The Rolling Stones - Crossfire Hurricane
This documentary finds director Brett Morgen telling the story of how the Rolling Stones transformed from an upstart band with a hooligan image to one of the most respected and successful bands of all time.
The film doesn't use a narrator; instead Morgen uses newly-recorded audio commentary from Mick Jagger, Keith Richards, Charlie Watts and Ronnie Wood to enhance the vintage video footage he presents. The use of commentary from band members only, no pundits or hangers-on, makes for a riveting viewing as the film begins in the nascent days of the Brian Jones era and the band's sudden explosion of popularity.
The press raked the band over the coals pretty good in this era, one wag even saying he saw fleas leaping out of the member's shaggy hair. There's amusing stuff from this time period too; Watts marvels at how the girls in the audience at early shows would wet themselves, so much so that puddles of urine would be left on the floor of concert venues.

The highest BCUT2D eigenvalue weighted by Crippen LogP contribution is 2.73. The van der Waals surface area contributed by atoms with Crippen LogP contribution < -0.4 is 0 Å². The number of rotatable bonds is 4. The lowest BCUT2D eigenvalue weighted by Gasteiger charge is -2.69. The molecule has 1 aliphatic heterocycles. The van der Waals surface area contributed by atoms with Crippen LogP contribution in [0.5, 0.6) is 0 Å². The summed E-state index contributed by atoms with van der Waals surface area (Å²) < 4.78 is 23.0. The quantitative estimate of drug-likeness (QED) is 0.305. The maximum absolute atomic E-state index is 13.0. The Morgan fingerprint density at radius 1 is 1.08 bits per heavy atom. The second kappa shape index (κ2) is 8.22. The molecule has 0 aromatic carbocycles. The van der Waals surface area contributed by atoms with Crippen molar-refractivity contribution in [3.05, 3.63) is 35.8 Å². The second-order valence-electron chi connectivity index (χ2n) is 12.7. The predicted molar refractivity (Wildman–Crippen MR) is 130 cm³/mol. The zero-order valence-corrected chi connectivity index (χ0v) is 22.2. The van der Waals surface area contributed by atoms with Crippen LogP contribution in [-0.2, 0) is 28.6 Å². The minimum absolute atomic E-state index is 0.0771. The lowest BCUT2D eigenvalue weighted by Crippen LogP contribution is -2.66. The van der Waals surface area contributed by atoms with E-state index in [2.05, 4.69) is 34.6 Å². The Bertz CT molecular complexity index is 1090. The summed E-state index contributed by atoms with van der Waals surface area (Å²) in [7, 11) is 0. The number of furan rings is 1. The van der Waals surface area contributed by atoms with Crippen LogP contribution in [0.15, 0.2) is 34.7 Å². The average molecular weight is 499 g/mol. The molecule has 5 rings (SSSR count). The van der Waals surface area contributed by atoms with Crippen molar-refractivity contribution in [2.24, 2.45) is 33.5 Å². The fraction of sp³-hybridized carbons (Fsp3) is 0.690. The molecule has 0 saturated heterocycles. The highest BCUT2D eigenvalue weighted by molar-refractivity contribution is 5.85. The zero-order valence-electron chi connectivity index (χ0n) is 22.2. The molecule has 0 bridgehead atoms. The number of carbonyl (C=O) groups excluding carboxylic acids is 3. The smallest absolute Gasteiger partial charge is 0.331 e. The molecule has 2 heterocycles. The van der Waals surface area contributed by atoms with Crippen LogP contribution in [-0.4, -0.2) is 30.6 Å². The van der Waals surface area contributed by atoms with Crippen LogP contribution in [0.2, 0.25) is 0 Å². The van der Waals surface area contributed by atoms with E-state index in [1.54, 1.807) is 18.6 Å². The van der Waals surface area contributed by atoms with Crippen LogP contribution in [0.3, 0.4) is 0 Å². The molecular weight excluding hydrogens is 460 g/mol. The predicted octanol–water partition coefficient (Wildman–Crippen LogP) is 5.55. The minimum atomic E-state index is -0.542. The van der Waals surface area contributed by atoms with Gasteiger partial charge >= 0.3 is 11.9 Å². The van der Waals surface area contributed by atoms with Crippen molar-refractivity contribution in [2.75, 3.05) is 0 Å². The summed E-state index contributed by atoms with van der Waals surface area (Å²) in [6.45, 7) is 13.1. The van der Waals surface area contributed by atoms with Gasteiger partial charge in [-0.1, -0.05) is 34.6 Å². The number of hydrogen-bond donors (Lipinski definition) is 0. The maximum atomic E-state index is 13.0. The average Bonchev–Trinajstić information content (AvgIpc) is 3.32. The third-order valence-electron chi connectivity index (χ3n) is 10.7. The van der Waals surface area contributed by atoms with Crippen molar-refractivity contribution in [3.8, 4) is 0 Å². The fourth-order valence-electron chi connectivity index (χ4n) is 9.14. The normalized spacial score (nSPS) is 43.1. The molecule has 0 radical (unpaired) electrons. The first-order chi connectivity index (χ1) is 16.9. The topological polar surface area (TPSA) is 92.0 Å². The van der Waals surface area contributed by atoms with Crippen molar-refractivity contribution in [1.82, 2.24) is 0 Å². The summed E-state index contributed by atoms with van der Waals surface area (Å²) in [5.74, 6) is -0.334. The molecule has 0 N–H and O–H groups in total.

Band manager Andrew Oldham encouraged the bad boys' image but eventually the whole thing got out of hand as the band endured the mysterious death of guitarist Jones and not long after the disastrous Altamont concert where a man was stabbed to death right in front of the stage in full view of the band.
Serious drug addictions, arrests and tax problems would follow and it seemed like the band would never shake off the darkness until an unlikely savior came along in the form of Ronnie Wood, who injected a sense of fun back into the band, the catalyst that finally moved the Stones out of the "dangerous" era.
The film ends after an in depth exploration of the still ongoing Wood years. Backstage and candid footage is in abundance and viewers will see things like Jagger snorting coke off a knife blade and in one dressing room shot, his bare ass. But a good deal of the story is told through the music and thankfully the performance clips go beyond mere snippets.
Bonus footage shot in the '60s presents rarely-seen performances of nine songs including takes on "Not Fade Away," "The Last Time," "(I Can't Get No) Satisfaction" and "You Better Move On." This exceptional film has a wide appeal but will be especially appreciated by those generations that "grew up" along with the Stones.